So, it’s been a while since I did my last world building post, and since my Thursday writer flaked out and didn’t write a post for today, and since I’ve put up four picture posts in the past week, I figured I’d write a new one for today. I honestly don’t know which part this is (5 maybe?), but I’m too tired right now to go back and figure it out (I’ll do that for the next one I promise). We’ve been talking about people groups (races) in fantasy and science fiction, and one of the defining aspects of the fantasy genre is magic (this actually appears with reasonable frequency in science fiction as well, though usually under different names). There are definitely going to be a couple of posts about this (i.e. how magic affects your people groups, your cultures, your nations, etc), but before any of that I want to talk a little bit about how to write magic.
Many authors will tell you that you have to know how the magic in your world works, and to some degree this is always true. Star Wars is an excellent example of doing this poorly, largely because so many authors write about Jedi. In the EU novels there is a wide variety of force use, and none of it really follows a standard set of rules. In one novel Luke can use the force to pull a Star Destroyer out of orbit, but in another he has trouble getting his lightsaber off of his belt. Some authors impose their own rules on the force (Michael A. Stackpole does an excellent job of explaining and standardizing force use in I, Jedi… not that anyone follows him), and others take their rules from other sources (Drew Karpyshyn’s novels read as though all he knows about the force came from the Knights of the Old Republic video games… which admittedly he helped write, but it leaves him very limited). However, throughout the novels (and the movies) the idea of the force is written and rewritten (midichlorians? really?), and then rewritten again (what is this thing in KOR2 about someone ‘eating’ the force and destroying it?) to the point that there is no clearly recognizable standard. Obviously, this is a bad thing.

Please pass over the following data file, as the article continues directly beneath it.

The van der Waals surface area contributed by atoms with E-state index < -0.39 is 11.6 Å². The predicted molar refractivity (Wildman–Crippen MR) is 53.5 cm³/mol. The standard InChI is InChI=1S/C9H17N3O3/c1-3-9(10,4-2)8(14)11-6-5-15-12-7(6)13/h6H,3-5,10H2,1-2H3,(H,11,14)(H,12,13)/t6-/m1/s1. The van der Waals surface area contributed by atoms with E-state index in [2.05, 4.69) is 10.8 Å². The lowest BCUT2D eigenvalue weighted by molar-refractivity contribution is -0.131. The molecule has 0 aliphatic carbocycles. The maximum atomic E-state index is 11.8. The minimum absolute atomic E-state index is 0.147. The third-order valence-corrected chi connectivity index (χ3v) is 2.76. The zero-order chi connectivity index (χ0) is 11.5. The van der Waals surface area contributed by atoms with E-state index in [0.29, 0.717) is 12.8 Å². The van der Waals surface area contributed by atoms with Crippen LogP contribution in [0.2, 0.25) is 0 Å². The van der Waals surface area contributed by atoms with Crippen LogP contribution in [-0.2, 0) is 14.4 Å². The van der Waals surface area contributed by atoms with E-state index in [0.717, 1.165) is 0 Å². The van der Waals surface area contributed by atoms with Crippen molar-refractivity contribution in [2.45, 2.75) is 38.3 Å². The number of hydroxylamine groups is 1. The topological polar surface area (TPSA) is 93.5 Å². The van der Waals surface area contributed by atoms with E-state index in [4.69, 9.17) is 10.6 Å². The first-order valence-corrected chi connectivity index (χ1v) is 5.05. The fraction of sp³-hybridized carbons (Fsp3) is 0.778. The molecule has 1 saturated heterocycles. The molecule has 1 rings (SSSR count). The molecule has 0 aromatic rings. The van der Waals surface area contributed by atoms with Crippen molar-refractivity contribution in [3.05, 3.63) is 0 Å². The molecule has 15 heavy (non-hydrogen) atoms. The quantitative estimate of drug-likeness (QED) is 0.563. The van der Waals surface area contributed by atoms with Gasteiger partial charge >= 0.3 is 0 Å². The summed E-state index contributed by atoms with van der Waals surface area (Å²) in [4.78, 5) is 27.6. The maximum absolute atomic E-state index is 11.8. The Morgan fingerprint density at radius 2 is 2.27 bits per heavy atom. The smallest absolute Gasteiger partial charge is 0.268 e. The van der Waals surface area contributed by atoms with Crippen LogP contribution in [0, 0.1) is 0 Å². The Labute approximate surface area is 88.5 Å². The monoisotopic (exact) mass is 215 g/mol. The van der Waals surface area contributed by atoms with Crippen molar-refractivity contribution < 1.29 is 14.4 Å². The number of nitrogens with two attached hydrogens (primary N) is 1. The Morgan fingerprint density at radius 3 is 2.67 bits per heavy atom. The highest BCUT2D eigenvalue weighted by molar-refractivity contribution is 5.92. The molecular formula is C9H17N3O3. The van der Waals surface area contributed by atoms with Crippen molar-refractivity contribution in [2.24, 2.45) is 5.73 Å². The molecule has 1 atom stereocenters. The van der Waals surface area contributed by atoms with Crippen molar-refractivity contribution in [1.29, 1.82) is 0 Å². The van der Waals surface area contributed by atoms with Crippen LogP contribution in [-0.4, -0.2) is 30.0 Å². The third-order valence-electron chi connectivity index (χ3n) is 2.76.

However, an author should also be careful to leave himself some freedom when it comes to magic. Magic is magic, it shouldn’t feel like science. Karpyshyn is a great example of this, another great example is Brandon Sanderson. Sanderson is a good author (hit and miss for me though, I love The Way of Kings but hate the Mistborn series), but his ‘magic’ systems feel like scientific formulas, everything is exactly known, and it all has to be explained. Patrick Rothfuss (Name of the Wind) does a good job of making rules for his magic (sympathy), but also leaving a lot of real magic (naming) in his world. On the far end of the spectrum is Glen Cook (The Black Company) who’s magic is delightfully surprising, and (to the reader) feels ‘real’ without being remotely formulaic. I honestly can’t say whether this is a product of Cook having a solid core of what can and can’t happen somewhere in the background (the reader never gets much of it explained), or if he’s simply a good enough writer that he can pull it off without one, but the magic in his books makes it feel like anything is possible, while it is clear that not everything is possible. It is always surprising, without ever feeling ridiculous, which is exactly what magic should be (in my opinion).
Magic does not exactly have ‘rules’ in Avnul, but it does have guidelines. For instance, there are the Hatarim and the Sannur, two different sets of god like beings, one more powerful than the other. Both have the ability to grant their power to mortals, but obviously Hatarim can grant more power to more mortals than Sannur. Magic is limited both by a character’s knowledge/creativity, and by a sources willingness to give up the power necessary for the spell. There are, of course, other sources of power (such as blood), but these are very limited, and certainly can’t take the place of a Hatarim or Sannur. I’m not going to go anymore into detail about magic in Avnul right now, suffice it to say that I have an idea of what is possible, and what is not, and this is the core of what you need. Magic can be as powerful as you want in your world, but don’t write about how Arktosh the sorcerer can call down the sun from the heavens and sink continents, and then limit your sorcerers to petty tricks… at least, not without a good reason (i.e. Arktosh was so powerful that he all but destroyed magic and now everyone else has to make due with what’s left). George R.R. Martin handles this well in Game of Thrones as he shows how magic in his world is connected to dragons. When the last dragon died, magic all but disappeared (a few vestiges), but as dragons come back into the world through the course of the books, magic becomes more powerful, and other magical creatures begin to awaken. The key is to be consistent, and if you appear to break consistency, both have a good reason for doing so (i.e. the plot line requires it) and provide the reader with a strong explanation for doing so. Cook did this well in the later books of The Black Company. I’m not going to try to explain all of it (it would require a second whole post) but the series is worth reading anyway, this is just one more reason for you to do so.
Alright, that’s enough of my prattling for now. Remember, with your magic: have an idea of the possible/impossible, be consistent, don’t turn it into science. These are the three core rules of writing good magic.